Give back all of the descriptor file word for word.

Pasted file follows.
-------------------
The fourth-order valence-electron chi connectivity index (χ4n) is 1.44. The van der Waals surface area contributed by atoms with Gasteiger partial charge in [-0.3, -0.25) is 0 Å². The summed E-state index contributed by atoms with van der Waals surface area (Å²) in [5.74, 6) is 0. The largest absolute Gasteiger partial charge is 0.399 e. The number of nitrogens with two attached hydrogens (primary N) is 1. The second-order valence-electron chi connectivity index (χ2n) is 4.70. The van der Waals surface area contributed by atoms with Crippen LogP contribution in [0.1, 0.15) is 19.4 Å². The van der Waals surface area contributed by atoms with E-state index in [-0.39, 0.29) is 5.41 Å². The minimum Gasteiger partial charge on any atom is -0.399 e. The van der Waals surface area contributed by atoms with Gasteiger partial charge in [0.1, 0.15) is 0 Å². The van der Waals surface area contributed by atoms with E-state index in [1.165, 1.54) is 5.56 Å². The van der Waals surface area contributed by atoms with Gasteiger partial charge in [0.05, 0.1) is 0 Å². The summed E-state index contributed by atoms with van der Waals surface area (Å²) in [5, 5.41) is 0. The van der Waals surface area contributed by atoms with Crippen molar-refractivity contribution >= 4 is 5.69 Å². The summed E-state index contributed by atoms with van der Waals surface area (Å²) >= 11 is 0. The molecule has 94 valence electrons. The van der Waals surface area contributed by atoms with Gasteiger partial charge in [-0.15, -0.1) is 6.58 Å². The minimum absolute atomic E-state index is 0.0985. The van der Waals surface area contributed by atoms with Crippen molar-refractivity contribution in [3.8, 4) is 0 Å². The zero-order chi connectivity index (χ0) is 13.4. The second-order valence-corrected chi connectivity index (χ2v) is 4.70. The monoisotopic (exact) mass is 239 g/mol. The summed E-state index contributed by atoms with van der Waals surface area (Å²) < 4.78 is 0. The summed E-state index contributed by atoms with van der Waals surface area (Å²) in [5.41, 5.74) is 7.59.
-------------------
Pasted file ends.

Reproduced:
The fourth-order valence-electron chi connectivity index (χ4n) is 1.44. The van der Waals surface area contributed by atoms with Gasteiger partial charge in [-0.3, -0.25) is 0 Å². The summed E-state index contributed by atoms with van der Waals surface area (Å²) in [5.74, 6) is 0. The largest absolute Gasteiger partial charge is 0.399 e. The number of nitrogens with two attached hydrogens (primary N) is 1. The second-order valence-electron chi connectivity index (χ2n) is 4.70. The van der Waals surface area contributed by atoms with Crippen LogP contribution in [0.1, 0.15) is 19.4 Å². The van der Waals surface area contributed by atoms with E-state index in [-0.39, 0.29) is 5.41 Å². The minimum Gasteiger partial charge on any atom is -0.399 e. The van der Waals surface area contributed by atoms with Gasteiger partial charge in [0.1, 0.15) is 0 Å². The van der Waals surface area contributed by atoms with E-state index in [1.165, 1.54) is 5.56 Å². The van der Waals surface area contributed by atoms with Gasteiger partial charge in [0.05, 0.1) is 0 Å². The summed E-state index contributed by atoms with van der Waals surface area (Å²) in [5, 5.41) is 0. The van der Waals surface area contributed by atoms with Crippen molar-refractivity contribution >= 4 is 5.69 Å². The summed E-state index contributed by atoms with van der Waals surface area (Å²) >= 11 is 0. The molecule has 94 valence electrons. The van der Waals surface area contributed by atoms with Gasteiger partial charge in [-0.15, -0.1) is 6.58 Å². The minimum absolute atomic E-state index is 0.0985. The van der Waals surface area contributed by atoms with Crippen molar-refractivity contribution in [3.8, 4) is 0 Å². The zero-order chi connectivity index (χ0) is 13.4. The second-order valence-corrected chi connectivity index (χ2v) is 4.70. The monoisotopic (exact) mass is 239 g/mol. The summed E-state index contributed by atoms with van der Waals surface area (Å²) < 4.78 is 0. The summed E-state index contributed by atoms with van der Waals surface area (Å²) in [5.41, 5.74) is 7.59.